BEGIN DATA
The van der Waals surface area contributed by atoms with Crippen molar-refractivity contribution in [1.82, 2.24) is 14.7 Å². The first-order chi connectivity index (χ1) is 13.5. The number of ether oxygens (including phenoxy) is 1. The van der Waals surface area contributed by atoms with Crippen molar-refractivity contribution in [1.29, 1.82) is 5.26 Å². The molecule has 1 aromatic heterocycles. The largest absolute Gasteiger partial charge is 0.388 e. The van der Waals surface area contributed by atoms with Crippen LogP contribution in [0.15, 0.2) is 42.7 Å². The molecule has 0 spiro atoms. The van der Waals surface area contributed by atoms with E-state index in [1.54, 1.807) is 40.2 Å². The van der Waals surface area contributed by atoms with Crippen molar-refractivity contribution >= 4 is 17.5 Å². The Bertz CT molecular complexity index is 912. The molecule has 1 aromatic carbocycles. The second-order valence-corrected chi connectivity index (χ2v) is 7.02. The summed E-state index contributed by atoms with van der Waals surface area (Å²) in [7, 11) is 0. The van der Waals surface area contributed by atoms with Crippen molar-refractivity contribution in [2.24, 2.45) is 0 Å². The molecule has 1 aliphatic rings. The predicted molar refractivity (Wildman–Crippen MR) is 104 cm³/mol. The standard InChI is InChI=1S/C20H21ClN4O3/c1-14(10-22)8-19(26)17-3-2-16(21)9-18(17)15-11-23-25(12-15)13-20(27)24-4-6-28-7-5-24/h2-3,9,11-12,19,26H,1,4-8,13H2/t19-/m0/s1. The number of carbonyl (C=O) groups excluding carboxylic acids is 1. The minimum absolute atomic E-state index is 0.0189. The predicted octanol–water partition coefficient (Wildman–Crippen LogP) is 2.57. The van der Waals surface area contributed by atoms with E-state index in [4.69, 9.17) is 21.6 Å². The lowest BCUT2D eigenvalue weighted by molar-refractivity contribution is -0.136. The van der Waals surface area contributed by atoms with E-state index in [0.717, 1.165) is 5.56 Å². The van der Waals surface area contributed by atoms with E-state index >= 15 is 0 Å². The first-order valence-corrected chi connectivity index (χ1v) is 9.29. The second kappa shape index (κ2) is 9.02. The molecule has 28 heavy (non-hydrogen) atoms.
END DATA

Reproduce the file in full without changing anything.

The van der Waals surface area contributed by atoms with Crippen molar-refractivity contribution in [1.82, 2.24) is 14.7 Å². The first-order chi connectivity index (χ1) is 13.5. The number of ether oxygens (including phenoxy) is 1. The van der Waals surface area contributed by atoms with Crippen molar-refractivity contribution in [1.29, 1.82) is 5.26 Å². The molecule has 1 aromatic heterocycles. The largest absolute Gasteiger partial charge is 0.388 e. The van der Waals surface area contributed by atoms with Crippen LogP contribution in [0.15, 0.2) is 42.7 Å². The molecule has 0 spiro atoms. The van der Waals surface area contributed by atoms with E-state index in [1.54, 1.807) is 40.2 Å². The van der Waals surface area contributed by atoms with Crippen molar-refractivity contribution >= 4 is 17.5 Å². The Bertz CT molecular complexity index is 912. The molecule has 1 aromatic carbocycles. The second-order valence-corrected chi connectivity index (χ2v) is 7.02. The summed E-state index contributed by atoms with van der Waals surface area (Å²) in [7, 11) is 0. The van der Waals surface area contributed by atoms with Crippen molar-refractivity contribution in [2.24, 2.45) is 0 Å². The molecule has 1 aliphatic rings. The predicted molar refractivity (Wildman–Crippen MR) is 104 cm³/mol. The standard InChI is InChI=1S/C20H21ClN4O3/c1-14(10-22)8-19(26)17-3-2-16(21)9-18(17)15-11-23-25(12-15)13-20(27)24-4-6-28-7-5-24/h2-3,9,11-12,19,26H,1,4-8,13H2/t19-/m0/s1. The number of carbonyl (C=O) groups excluding carboxylic acids is 1. The minimum absolute atomic E-state index is 0.0189. The predicted octanol–water partition coefficient (Wildman–Crippen LogP) is 2.57. The van der Waals surface area contributed by atoms with E-state index in [4.69, 9.17) is 21.6 Å². The lowest BCUT2D eigenvalue weighted by molar-refractivity contribution is -0.136. The van der Waals surface area contributed by atoms with E-state index in [0.717, 1.165) is 5.56 Å². The van der Waals surface area contributed by atoms with E-state index >= 15 is 0 Å². The first-order valence-corrected chi connectivity index (χ1v) is 9.29. The second kappa shape index (κ2) is 9.02. The molecule has 28 heavy (non-hydrogen) atoms.